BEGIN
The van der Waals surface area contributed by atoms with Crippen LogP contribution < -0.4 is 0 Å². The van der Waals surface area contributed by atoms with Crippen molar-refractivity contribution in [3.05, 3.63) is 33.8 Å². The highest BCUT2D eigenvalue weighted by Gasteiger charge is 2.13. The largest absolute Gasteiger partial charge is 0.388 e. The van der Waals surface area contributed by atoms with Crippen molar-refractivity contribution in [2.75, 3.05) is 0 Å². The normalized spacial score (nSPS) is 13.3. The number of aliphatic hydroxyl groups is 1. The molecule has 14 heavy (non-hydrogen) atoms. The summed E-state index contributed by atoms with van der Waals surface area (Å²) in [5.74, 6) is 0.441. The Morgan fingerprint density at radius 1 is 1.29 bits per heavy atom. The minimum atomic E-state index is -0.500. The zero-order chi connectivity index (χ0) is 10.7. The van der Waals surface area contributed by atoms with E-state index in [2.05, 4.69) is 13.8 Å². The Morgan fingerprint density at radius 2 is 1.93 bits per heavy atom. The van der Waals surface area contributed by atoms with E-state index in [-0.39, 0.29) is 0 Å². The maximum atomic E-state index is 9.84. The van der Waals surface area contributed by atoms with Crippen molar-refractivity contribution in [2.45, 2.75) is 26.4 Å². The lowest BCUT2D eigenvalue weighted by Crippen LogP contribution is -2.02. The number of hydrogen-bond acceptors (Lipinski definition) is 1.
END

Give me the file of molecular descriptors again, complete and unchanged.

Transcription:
The van der Waals surface area contributed by atoms with Crippen LogP contribution < -0.4 is 0 Å². The van der Waals surface area contributed by atoms with Crippen molar-refractivity contribution in [3.05, 3.63) is 33.8 Å². The highest BCUT2D eigenvalue weighted by Gasteiger charge is 2.13. The largest absolute Gasteiger partial charge is 0.388 e. The van der Waals surface area contributed by atoms with Crippen molar-refractivity contribution in [2.75, 3.05) is 0 Å². The normalized spacial score (nSPS) is 13.3. The number of aliphatic hydroxyl groups is 1. The molecule has 14 heavy (non-hydrogen) atoms. The summed E-state index contributed by atoms with van der Waals surface area (Å²) in [5.74, 6) is 0.441. The Morgan fingerprint density at radius 1 is 1.29 bits per heavy atom. The minimum atomic E-state index is -0.500. The zero-order chi connectivity index (χ0) is 10.7. The van der Waals surface area contributed by atoms with E-state index in [2.05, 4.69) is 13.8 Å². The Morgan fingerprint density at radius 2 is 1.93 bits per heavy atom. The van der Waals surface area contributed by atoms with E-state index in [-0.39, 0.29) is 0 Å². The maximum atomic E-state index is 9.84. The van der Waals surface area contributed by atoms with Crippen molar-refractivity contribution in [2.45, 2.75) is 26.4 Å². The lowest BCUT2D eigenvalue weighted by Crippen LogP contribution is -2.02. The number of hydrogen-bond acceptors (Lipinski definition) is 1.